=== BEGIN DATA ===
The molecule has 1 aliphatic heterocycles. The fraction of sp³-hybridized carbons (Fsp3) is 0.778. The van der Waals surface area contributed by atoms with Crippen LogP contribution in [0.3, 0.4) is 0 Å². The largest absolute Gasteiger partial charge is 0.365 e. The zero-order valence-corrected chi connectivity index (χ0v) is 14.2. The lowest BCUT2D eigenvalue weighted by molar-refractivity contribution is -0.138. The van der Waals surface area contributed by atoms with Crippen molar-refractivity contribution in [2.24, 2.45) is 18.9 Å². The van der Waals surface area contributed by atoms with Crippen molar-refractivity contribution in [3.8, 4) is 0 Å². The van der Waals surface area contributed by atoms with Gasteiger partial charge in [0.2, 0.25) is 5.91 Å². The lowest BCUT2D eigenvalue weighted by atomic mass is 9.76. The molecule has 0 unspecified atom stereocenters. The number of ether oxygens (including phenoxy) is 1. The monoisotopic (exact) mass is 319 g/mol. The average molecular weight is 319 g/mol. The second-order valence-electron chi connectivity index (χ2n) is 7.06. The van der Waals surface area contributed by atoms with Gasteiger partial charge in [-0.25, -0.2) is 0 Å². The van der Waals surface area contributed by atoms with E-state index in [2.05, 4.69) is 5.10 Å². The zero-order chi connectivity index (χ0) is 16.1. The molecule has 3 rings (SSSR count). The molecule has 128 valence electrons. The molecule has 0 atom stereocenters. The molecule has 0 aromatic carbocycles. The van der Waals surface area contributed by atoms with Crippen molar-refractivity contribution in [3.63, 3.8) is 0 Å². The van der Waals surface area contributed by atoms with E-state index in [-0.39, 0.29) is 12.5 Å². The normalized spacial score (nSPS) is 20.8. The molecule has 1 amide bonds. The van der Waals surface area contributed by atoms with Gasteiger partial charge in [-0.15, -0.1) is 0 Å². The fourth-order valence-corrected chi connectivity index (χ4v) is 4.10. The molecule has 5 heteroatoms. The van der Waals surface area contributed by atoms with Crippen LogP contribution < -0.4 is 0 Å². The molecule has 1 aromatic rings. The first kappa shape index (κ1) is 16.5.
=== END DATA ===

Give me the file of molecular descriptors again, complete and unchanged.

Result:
The molecule has 1 aliphatic heterocycles. The fraction of sp³-hybridized carbons (Fsp3) is 0.778. The van der Waals surface area contributed by atoms with Crippen LogP contribution in [0.3, 0.4) is 0 Å². The largest absolute Gasteiger partial charge is 0.365 e. The zero-order valence-corrected chi connectivity index (χ0v) is 14.2. The lowest BCUT2D eigenvalue weighted by molar-refractivity contribution is -0.138. The van der Waals surface area contributed by atoms with Crippen molar-refractivity contribution in [2.24, 2.45) is 18.9 Å². The van der Waals surface area contributed by atoms with Crippen molar-refractivity contribution in [3.8, 4) is 0 Å². The van der Waals surface area contributed by atoms with Gasteiger partial charge in [0.2, 0.25) is 5.91 Å². The lowest BCUT2D eigenvalue weighted by atomic mass is 9.76. The molecule has 0 unspecified atom stereocenters. The number of ether oxygens (including phenoxy) is 1. The monoisotopic (exact) mass is 319 g/mol. The average molecular weight is 319 g/mol. The second-order valence-electron chi connectivity index (χ2n) is 7.06. The van der Waals surface area contributed by atoms with Gasteiger partial charge in [-0.25, -0.2) is 0 Å². The van der Waals surface area contributed by atoms with E-state index in [2.05, 4.69) is 5.10 Å². The zero-order chi connectivity index (χ0) is 16.1. The molecule has 3 rings (SSSR count). The molecule has 128 valence electrons. The molecule has 0 atom stereocenters. The molecule has 0 aromatic carbocycles. The van der Waals surface area contributed by atoms with Crippen molar-refractivity contribution in [3.63, 3.8) is 0 Å². The van der Waals surface area contributed by atoms with E-state index in [-0.39, 0.29) is 12.5 Å². The normalized spacial score (nSPS) is 20.8. The molecule has 1 amide bonds. The van der Waals surface area contributed by atoms with Gasteiger partial charge in [-0.15, -0.1) is 0 Å². The fourth-order valence-corrected chi connectivity index (χ4v) is 4.10. The molecule has 5 heteroatoms. The van der Waals surface area contributed by atoms with Crippen LogP contribution < -0.4 is 0 Å². The molecule has 1 aromatic rings. The first kappa shape index (κ1) is 16.5.